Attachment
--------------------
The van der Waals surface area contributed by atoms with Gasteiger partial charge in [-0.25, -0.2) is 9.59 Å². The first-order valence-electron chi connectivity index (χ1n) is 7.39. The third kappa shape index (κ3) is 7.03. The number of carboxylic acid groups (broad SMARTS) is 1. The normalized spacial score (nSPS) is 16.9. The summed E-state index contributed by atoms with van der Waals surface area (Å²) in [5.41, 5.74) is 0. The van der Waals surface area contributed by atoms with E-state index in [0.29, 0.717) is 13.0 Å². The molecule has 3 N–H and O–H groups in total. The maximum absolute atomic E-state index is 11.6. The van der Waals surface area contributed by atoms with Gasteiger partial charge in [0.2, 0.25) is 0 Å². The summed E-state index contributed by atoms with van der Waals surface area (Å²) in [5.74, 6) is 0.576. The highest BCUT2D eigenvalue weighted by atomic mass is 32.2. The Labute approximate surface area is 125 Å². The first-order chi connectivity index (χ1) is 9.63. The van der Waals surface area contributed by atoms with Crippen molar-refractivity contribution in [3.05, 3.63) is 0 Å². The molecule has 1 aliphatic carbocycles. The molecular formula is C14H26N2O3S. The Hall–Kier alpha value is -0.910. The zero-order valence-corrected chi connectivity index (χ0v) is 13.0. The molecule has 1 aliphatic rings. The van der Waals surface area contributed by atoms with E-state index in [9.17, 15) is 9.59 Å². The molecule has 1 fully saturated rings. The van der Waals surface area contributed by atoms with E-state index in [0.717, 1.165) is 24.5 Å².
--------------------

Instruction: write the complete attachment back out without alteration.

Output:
The van der Waals surface area contributed by atoms with Gasteiger partial charge in [-0.25, -0.2) is 9.59 Å². The first-order valence-electron chi connectivity index (χ1n) is 7.39. The third kappa shape index (κ3) is 7.03. The number of carboxylic acid groups (broad SMARTS) is 1. The normalized spacial score (nSPS) is 16.9. The summed E-state index contributed by atoms with van der Waals surface area (Å²) in [5.41, 5.74) is 0. The van der Waals surface area contributed by atoms with E-state index in [0.29, 0.717) is 13.0 Å². The molecule has 3 N–H and O–H groups in total. The maximum absolute atomic E-state index is 11.6. The van der Waals surface area contributed by atoms with Gasteiger partial charge in [0.2, 0.25) is 0 Å². The summed E-state index contributed by atoms with van der Waals surface area (Å²) in [5.74, 6) is 0.576. The highest BCUT2D eigenvalue weighted by atomic mass is 32.2. The Labute approximate surface area is 125 Å². The first-order chi connectivity index (χ1) is 9.63. The van der Waals surface area contributed by atoms with Crippen molar-refractivity contribution in [3.05, 3.63) is 0 Å². The molecule has 1 aliphatic carbocycles. The molecular formula is C14H26N2O3S. The Hall–Kier alpha value is -0.910. The zero-order valence-corrected chi connectivity index (χ0v) is 13.0. The molecule has 1 aliphatic rings. The van der Waals surface area contributed by atoms with E-state index in [9.17, 15) is 9.59 Å². The molecule has 1 fully saturated rings. The van der Waals surface area contributed by atoms with E-state index in [0.717, 1.165) is 24.5 Å².